Michigan food and the case of the Chinese cherries

Matt Gougeon runs the Marquette Food Co-op, a store that began the way a lot of co-ops did in the 1970s, as a buying club for a number of families who wanted food that was hard to find in the Upper Peninsula. Over the years, it’s grown into a 3,200-square-foot store with $5 million in annual sales. But Gougeon has a problem.

“It’s easier for me to get cherries from China than from Traverse City,” he said. “The distribution system makes it difficult. It’s easier for growers to sell their cherries to a wholesaler who will load them onto a truck and drive them out of Michigan. But it’s hard to find a small hauler who will find a method of distributing cherries within the state.”

And that, among many reasons, is how Gougeon and several hundred others found themselves at the Michigan Good Food Summit in Lansing last month, marking the two-year check-in after the adoption of the Michigan Good Food Charter. It's one thing to grow the food, but there's also the matter of getting it to those who need it or want it.

At a point in human history when food is so plentiful that nearly a third of Michiganians are obese, how can we eat better? And how can the state be helped in the process?

Creating a diet for Michigan

Now two years old, the charter was the brainchild of a number of organizations, including the Michigan Food Policy Council, the C.S. Mott Group for Sustainable Food Systems at Michigan State University and the Food Bank Council of Michigan. Funded by the W. K. Kellogg Foundation, the idea was to craft a vision for the state’s future that would “make it just as easy to get food from a nearby farm as from the global marketplace and that will assure all Michiganders have access to good food and all Michigan farmers and food businesses have entrepreneurial opportunities.”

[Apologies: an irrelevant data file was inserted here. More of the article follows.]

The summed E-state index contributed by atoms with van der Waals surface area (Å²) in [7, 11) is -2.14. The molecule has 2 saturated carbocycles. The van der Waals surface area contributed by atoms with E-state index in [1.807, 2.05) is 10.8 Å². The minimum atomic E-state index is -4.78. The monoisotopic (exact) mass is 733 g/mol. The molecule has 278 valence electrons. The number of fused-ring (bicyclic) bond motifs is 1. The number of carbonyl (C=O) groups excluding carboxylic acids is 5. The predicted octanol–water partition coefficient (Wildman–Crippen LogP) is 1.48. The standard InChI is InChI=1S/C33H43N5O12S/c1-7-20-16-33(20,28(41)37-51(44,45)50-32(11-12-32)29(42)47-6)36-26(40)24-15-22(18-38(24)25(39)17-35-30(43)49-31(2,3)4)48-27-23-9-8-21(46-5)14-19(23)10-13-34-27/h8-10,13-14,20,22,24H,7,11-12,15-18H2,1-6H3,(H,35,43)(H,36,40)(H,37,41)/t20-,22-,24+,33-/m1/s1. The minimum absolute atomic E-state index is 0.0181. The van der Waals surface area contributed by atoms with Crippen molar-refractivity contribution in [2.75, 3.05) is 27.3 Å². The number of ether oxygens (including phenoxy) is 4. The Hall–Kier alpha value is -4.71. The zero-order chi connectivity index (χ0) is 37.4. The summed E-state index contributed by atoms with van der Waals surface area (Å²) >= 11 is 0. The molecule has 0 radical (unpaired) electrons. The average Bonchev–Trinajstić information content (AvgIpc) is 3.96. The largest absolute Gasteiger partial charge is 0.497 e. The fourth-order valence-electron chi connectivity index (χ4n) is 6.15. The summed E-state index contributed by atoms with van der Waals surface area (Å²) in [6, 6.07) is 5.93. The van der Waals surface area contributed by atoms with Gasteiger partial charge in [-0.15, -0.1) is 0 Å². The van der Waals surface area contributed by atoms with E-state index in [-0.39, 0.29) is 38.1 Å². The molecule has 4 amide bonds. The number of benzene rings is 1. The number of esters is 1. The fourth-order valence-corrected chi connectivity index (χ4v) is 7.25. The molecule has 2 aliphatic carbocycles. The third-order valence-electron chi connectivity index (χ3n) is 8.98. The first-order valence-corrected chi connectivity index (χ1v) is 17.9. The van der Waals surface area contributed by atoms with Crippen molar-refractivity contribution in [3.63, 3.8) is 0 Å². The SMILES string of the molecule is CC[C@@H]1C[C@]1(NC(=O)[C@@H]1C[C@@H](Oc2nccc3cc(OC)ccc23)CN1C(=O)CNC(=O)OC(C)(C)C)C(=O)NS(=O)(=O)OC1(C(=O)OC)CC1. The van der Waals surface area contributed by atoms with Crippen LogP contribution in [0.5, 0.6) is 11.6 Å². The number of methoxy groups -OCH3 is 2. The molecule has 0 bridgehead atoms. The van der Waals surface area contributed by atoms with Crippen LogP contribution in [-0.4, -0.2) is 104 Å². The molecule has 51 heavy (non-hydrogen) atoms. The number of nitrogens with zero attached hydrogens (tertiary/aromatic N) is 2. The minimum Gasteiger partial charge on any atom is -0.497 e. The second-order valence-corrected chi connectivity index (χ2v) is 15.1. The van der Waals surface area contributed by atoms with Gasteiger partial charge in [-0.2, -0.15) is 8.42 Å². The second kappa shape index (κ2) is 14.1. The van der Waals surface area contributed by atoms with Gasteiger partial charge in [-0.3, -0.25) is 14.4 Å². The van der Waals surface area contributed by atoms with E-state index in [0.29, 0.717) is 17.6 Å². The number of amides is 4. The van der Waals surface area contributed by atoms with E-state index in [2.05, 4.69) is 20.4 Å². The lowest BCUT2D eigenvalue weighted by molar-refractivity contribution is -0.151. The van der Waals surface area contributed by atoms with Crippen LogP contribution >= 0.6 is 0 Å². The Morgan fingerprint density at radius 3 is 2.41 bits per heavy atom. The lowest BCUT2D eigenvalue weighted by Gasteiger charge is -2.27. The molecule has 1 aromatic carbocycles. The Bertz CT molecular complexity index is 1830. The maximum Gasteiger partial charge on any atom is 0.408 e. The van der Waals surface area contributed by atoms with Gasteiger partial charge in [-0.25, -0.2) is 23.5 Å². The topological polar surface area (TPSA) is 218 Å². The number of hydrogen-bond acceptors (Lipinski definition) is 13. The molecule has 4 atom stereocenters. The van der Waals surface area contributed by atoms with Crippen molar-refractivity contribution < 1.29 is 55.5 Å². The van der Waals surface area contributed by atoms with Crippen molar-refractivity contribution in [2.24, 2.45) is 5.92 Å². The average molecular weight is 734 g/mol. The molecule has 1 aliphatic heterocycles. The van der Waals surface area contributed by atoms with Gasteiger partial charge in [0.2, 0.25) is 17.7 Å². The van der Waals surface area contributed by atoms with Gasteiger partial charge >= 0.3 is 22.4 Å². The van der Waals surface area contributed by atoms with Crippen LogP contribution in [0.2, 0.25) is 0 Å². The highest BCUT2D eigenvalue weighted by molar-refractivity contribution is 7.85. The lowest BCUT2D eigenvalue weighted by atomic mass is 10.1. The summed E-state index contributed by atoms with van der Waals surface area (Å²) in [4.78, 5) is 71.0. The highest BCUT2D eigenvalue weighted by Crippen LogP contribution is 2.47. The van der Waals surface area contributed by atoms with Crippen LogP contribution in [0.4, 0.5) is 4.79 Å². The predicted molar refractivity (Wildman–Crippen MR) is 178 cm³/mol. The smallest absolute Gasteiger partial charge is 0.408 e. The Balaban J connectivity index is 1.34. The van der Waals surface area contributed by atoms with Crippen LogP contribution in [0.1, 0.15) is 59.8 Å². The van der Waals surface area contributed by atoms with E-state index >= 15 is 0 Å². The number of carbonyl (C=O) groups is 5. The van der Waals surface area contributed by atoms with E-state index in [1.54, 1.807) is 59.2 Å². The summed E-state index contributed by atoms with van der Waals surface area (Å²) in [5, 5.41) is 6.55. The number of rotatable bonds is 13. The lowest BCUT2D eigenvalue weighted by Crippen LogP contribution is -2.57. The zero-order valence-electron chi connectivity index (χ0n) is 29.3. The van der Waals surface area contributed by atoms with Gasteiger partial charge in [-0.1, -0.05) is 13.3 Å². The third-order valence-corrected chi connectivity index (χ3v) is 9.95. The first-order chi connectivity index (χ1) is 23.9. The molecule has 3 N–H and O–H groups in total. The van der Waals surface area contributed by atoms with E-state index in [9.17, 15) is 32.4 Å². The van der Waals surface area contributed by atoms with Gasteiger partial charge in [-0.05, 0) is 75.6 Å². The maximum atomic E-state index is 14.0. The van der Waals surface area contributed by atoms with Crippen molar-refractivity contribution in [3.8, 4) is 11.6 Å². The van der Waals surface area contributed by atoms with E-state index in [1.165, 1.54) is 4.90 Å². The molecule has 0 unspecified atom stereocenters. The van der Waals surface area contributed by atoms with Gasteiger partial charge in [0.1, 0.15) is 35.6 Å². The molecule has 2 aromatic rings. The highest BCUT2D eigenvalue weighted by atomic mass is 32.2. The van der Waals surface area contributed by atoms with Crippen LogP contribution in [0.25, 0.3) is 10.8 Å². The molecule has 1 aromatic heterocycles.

Or, in other words, to get Michiganians eating more affordable fresh food grown here, in a sustainable fashion, produced, harvested and sold in a manner that doesn’t exploit anyone.

“Economies of scale are finite in agriculture,” said Michael Hamm, C.S. Mott Professor of Sustainable Agriculture at Michigan State University and one of the architects of the charter. “In commodity crops, efficiency of production actually levels out at a much smaller amount of acreage than what you might think.”

In some ways, we’re victims of our own success. Industrial agriculture has vastly increased the productivity of farm acreage, but not necessarily in ways that lead to better eating. Grocery stores are glittering temples, offering dozens of varieties of flavored potato chips and a rainbow of soft drinks, but “most people have a woefully inadequate diet,” Hamm said, adding, “for lots of reasons.” The charter is an attempt to address some of those reasons.

What needs to happen is for food systems to “re-regionalize,” in Hamm’s words, not only to make it easier for shoppers to find Michigan peaches in Michigan groceries, but to correct such nonsensical anomalies as the fact “about half of our domestic production of produce comes out of California. It isn't sustainable,” he said, not with such issues as water use, energy expenditures and climate change looming on the horizon.

But getting better food to the people who need it most is no simple matter.

Being 'fit' in Grand Rapids

Tracy Thompson is an outreach specialist for the Institute for Health Care Studies, part of MSU’s medical school. With a Blue Cross/Blue Shield grant and help from other institutions, she guided Project Fit, which addressed childhood obesity among economically disadvantaged populations. Focused on four urban schools in Grand Rapids where more than 90 percent of students qualified for free or reduced lunch, the idea was to sell anti-obesity eating and exercise to both parents and children.

Project Fit had several components, but among the hurdles Thompson faced was getting better food into corner stores, where many residents of poor neighborhoods get at least some of their groceries. The project went so far as to pay for coolers and general improvements for stores, so that fresh produce and food could be offered there.